Fonterra’s bonus share issue, flexi contracts ease pressure on farmers facing drought

Fonterra hief executive Theo Spierings

Fonterra farmers will get some breathing space in being fully "shared up" after the world's biggest dairy exporter announced a bonus issue of stock and offered more flexibility for those growing milk production.

Fonterra shares, which trade on a closed market managed by the NZX, last sold at $7.17, or about 59 percent higher than the $4.52 fair value price they had before the Fonterra Shareholders' Fund units they are tied began trading on November 30.

Farmers have to hold the shares in proportion to their production, which can be a financial burden for those fresh to the co-operative or increasing output. They are feeling the squeeze even more at present, with drought declared in Northland and dry weather elsewhere pushing up feed costs.

"The bonus share issue will ease pressure on farmers, some of whom have struggled to stay in the co-op due to the requirements to meet the share standard, particularly given the tough conditions many suppliers are facing at the moment," says Ian Brown, chairman of the Fonterra Shareholders' Council.

The bonus issue of one share or unit for every 40 held on April 12 will increase total shares on issue by 2.5 percent. Chief executive Theo Spierings says it means that an estimated 95 percent of farmers will not need to "share up" to grow their milk production this year.

Fonterra will also make it easier for farmers by offering modified growth contracts, giving them more time and options to buy shares to match production.

A new flexi contract linked to the company's Farmgate Milk Price would require farmers to buy 50 percent of the shares upfront for growth milk, with the remainder having to be purchased only when the price "was above a certain threshold".

The threshold would be set periodically, but is currently $6 per kilogram of milk solids.

Fonterra would also offer a "modified growth contract" allowing farmers to purchase a minimum 10 percent of shares upfront for growth milk with no further purchases required until the fourth season.

The company also flagged its intention to allow a further supply offer for shareholders to sell the economic rights of some of their shares into the Fonterra Shareholders' Fund once its interim results have been published.

Fonterra today held its forecast Farmgate payment unchanged on expectations of higher global prices in the second half of the season.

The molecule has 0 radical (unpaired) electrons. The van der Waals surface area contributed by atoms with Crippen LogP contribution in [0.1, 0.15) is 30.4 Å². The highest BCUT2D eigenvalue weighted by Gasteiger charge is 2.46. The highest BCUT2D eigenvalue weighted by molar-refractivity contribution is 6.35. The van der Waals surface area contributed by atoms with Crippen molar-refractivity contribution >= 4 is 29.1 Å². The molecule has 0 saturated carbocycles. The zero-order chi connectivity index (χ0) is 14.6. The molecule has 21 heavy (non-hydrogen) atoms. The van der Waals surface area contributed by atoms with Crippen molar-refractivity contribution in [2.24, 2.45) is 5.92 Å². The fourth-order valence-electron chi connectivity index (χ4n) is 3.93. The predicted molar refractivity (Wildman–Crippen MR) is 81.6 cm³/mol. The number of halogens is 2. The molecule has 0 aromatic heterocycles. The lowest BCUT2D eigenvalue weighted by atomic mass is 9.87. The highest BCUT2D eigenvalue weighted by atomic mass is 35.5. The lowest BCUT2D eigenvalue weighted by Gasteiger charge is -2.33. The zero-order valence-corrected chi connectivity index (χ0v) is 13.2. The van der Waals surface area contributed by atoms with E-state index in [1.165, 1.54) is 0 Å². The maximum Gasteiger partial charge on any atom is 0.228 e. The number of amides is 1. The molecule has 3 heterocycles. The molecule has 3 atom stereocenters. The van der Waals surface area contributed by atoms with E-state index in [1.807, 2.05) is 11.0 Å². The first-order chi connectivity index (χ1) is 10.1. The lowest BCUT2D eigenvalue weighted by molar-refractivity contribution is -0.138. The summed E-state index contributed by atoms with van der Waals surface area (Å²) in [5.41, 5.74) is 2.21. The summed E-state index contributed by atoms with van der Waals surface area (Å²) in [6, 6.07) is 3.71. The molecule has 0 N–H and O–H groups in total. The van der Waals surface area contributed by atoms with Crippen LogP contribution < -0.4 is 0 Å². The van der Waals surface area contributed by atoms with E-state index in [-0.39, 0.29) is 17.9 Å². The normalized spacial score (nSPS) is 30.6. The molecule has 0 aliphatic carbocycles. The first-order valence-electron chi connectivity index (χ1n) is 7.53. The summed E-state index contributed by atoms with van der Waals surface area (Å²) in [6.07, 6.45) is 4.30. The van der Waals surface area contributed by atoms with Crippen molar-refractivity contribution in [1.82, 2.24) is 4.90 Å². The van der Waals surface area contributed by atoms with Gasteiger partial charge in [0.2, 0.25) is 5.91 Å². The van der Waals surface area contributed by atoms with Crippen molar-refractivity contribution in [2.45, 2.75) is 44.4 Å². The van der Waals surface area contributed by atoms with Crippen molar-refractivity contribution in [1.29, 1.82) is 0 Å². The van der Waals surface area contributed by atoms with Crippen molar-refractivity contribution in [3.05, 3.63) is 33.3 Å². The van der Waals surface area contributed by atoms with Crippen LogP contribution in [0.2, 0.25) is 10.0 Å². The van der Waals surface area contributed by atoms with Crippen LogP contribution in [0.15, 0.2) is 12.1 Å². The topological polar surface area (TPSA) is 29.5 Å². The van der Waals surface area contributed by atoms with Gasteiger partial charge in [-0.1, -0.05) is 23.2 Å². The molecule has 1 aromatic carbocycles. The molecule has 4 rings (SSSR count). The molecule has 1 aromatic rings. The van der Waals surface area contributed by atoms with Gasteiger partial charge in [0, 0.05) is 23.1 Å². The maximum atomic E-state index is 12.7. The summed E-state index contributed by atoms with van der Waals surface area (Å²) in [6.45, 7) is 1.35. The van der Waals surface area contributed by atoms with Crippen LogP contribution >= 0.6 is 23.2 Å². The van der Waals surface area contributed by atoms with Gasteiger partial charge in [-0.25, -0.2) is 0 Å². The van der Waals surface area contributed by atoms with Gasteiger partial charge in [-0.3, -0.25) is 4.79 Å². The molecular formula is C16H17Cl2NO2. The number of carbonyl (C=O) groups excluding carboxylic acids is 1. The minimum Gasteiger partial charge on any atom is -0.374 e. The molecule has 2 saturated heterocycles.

Farmers are expected to be paid $5.50 per kilogram of milk solids, with forecast earnings per share unchanged at between 40 cents and 50 cents.


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Well, isn't this kind of Fonterra's farmers to gift earnings to the central bank of Australia who hold 7% of the fund. 100 years of farmer contributions to an integrated supply to market chain and we hock some of it off for free. Why? Because the new capital structure has us losing access to new milk supply. And if this thinly veiled attempt to drop the share price by dilution doesn't work, how many more times will we 'issue units'? Ask the US how effective their quantitative easing strategy was. There is only one pie here and trying to force farmers to release their economic rights by increasing the dry share pool is, of course, the tool to push the fund size up. Unless Fonterra is going to buy the rights off the farmers now for $7 after they hocked them off at a discount only 3 months ago. What a debacle. How long will farmers allow this board to destroy capital while claiming they have 'created value'. We can kiss goodbye to the farmer owned co-operative if we see regular share issues. The leak of farm earnings offshore will just become a steady stream until the investor voice that milk price is too high becomes too loud to ignore. And the winners are the foreign banks. Hope John Key sees the folly in his determination to work with Van Der heyden on "developing New Zealand's capital markets".

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Beware of the Greeks bearing gifts.
So Fonterra suppliers are "gifted" 1;40 of their shareholding in conjunction with another Supply Offer tempting members to "free up cash".
A further 2.5% of the Co-Operative effectively de-mutualised and massaged across to outside investors by stealth and deception.
The utopian dream of Fonterra Directors,the privatisation of our Co-Op,is happening apace.

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